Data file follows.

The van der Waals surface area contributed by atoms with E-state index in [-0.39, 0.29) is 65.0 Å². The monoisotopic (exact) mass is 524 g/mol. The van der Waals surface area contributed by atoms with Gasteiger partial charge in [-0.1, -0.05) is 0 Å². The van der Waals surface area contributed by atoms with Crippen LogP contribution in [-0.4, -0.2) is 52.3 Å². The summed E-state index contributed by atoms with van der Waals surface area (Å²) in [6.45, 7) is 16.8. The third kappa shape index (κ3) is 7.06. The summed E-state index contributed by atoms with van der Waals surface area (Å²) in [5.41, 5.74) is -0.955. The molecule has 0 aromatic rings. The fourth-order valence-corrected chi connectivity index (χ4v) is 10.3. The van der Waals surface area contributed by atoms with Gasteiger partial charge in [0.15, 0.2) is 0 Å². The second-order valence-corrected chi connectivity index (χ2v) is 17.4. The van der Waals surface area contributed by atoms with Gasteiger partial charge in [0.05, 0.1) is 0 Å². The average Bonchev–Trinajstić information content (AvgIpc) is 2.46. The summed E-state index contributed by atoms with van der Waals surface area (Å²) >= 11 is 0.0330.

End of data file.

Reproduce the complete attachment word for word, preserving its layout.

The van der Waals surface area contributed by atoms with E-state index in [-0.39, 0.29) is 65.0 Å². The monoisotopic (exact) mass is 524 g/mol. The van der Waals surface area contributed by atoms with Gasteiger partial charge in [-0.1, -0.05) is 0 Å². The van der Waals surface area contributed by atoms with Crippen LogP contribution in [-0.4, -0.2) is 52.3 Å². The summed E-state index contributed by atoms with van der Waals surface area (Å²) in [6.45, 7) is 16.8. The third kappa shape index (κ3) is 7.06. The summed E-state index contributed by atoms with van der Waals surface area (Å²) in [5.41, 5.74) is -0.955. The molecule has 0 aromatic rings. The fourth-order valence-corrected chi connectivity index (χ4v) is 10.3. The van der Waals surface area contributed by atoms with Gasteiger partial charge in [0.15, 0.2) is 0 Å². The second-order valence-corrected chi connectivity index (χ2v) is 17.4. The van der Waals surface area contributed by atoms with Gasteiger partial charge in [0.05, 0.1) is 0 Å². The average Bonchev–Trinajstić information content (AvgIpc) is 2.46. The summed E-state index contributed by atoms with van der Waals surface area (Å²) >= 11 is 0.0330.